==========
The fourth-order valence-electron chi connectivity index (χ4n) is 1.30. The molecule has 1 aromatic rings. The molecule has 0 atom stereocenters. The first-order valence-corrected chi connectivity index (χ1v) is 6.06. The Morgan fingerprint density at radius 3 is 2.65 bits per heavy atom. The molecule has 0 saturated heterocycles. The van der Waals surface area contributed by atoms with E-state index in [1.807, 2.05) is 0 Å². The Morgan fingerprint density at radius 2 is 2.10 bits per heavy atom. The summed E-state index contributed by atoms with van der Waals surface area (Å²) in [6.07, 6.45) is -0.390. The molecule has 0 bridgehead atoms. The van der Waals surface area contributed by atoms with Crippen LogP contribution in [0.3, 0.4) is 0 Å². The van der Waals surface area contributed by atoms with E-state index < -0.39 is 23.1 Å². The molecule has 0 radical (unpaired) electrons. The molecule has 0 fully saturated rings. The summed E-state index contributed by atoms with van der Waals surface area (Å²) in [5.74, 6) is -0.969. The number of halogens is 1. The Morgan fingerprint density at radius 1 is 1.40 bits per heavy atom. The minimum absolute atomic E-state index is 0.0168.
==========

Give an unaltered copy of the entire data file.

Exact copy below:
The fourth-order valence-electron chi connectivity index (χ4n) is 1.30. The molecule has 1 aromatic rings. The molecule has 0 atom stereocenters. The first-order valence-corrected chi connectivity index (χ1v) is 6.06. The Morgan fingerprint density at radius 3 is 2.65 bits per heavy atom. The molecule has 0 saturated heterocycles. The van der Waals surface area contributed by atoms with E-state index in [1.807, 2.05) is 0 Å². The Morgan fingerprint density at radius 2 is 2.10 bits per heavy atom. The summed E-state index contributed by atoms with van der Waals surface area (Å²) in [6.07, 6.45) is -0.390. The molecule has 0 bridgehead atoms. The van der Waals surface area contributed by atoms with Crippen LogP contribution in [0.3, 0.4) is 0 Å². The van der Waals surface area contributed by atoms with E-state index < -0.39 is 23.1 Å². The molecule has 0 radical (unpaired) electrons. The molecule has 0 fully saturated rings. The summed E-state index contributed by atoms with van der Waals surface area (Å²) in [5.74, 6) is -0.969. The number of halogens is 1. The Morgan fingerprint density at radius 1 is 1.40 bits per heavy atom. The minimum absolute atomic E-state index is 0.0168.